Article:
The weak, short-range electrostatic and electrodynamic forces between molecules dominate solution behavior, including solubility. These forces become significant at high concentrations. The potential energies that result in these forces are called proximity energies. Thinking about high concentration solutions using a framework of proximity energies clarifies a number of solution phenomena, and can lead to formulation changes that will optimize solubility. Proximity energies will be described, along with solvent and solute properties that influence them.

10:10 Coffee Break, Poster and Exhibit Viewing

11:10 Solution Factors Affecting Aggregation in a High Concentration Antibody Solution

Devendra (Davy) S. Kalonia, Ph.D., Professor of Pharmaceutics, University of Connecticut

This talk will focus on the importance of solution properties of a monoclonal antibody at high concentrations. The ionic strength affect can both reduce or enhance aggregation depending on the protein-protein interactions in solution. The solution storage modulus or elastic behavior correlates with the extent of aggregation at various pH conditions.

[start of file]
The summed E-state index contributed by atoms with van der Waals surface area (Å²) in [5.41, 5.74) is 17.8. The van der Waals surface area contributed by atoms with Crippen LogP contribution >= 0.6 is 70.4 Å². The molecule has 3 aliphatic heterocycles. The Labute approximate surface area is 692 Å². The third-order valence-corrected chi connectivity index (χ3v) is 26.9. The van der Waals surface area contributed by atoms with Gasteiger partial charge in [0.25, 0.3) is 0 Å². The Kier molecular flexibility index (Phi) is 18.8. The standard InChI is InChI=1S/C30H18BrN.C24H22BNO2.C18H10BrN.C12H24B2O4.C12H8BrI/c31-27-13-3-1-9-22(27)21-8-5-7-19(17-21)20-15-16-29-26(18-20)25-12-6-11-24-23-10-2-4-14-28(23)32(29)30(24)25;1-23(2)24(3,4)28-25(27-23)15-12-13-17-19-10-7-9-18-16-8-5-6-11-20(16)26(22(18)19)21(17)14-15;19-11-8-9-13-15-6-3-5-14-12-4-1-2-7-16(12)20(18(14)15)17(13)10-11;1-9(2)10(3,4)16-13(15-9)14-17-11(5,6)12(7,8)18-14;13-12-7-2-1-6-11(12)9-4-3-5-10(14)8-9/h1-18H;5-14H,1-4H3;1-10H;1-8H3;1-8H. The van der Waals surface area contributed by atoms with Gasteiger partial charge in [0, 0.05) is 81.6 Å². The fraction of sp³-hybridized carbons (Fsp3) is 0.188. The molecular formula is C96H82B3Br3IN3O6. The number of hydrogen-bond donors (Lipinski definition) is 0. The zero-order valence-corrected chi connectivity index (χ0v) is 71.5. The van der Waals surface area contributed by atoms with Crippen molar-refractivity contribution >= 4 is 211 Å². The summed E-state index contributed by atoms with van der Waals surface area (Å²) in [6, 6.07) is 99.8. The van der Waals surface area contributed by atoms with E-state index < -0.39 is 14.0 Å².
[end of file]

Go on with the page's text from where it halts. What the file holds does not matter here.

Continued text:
11:40 A Case Study of Process Stress Induced Aggregation

Carl “Charlie” Hitscherich, Jr., Ph.D., Associate Director, Protein Pharmaceutical Development, Biogen Idec

When optimizing processing conditions for unit operations downstream the traditional purification unit operations one must closely monitor the impact that processing conditions can have on aggregation.  This talk will provide several bench scale and manufacturing scale examples of where process stress leads to increased aggregate levels in the final drug product.  The talk will also discuss the approach that Biogen Idec takes to minimize increases in aggregation levels during scale up and processing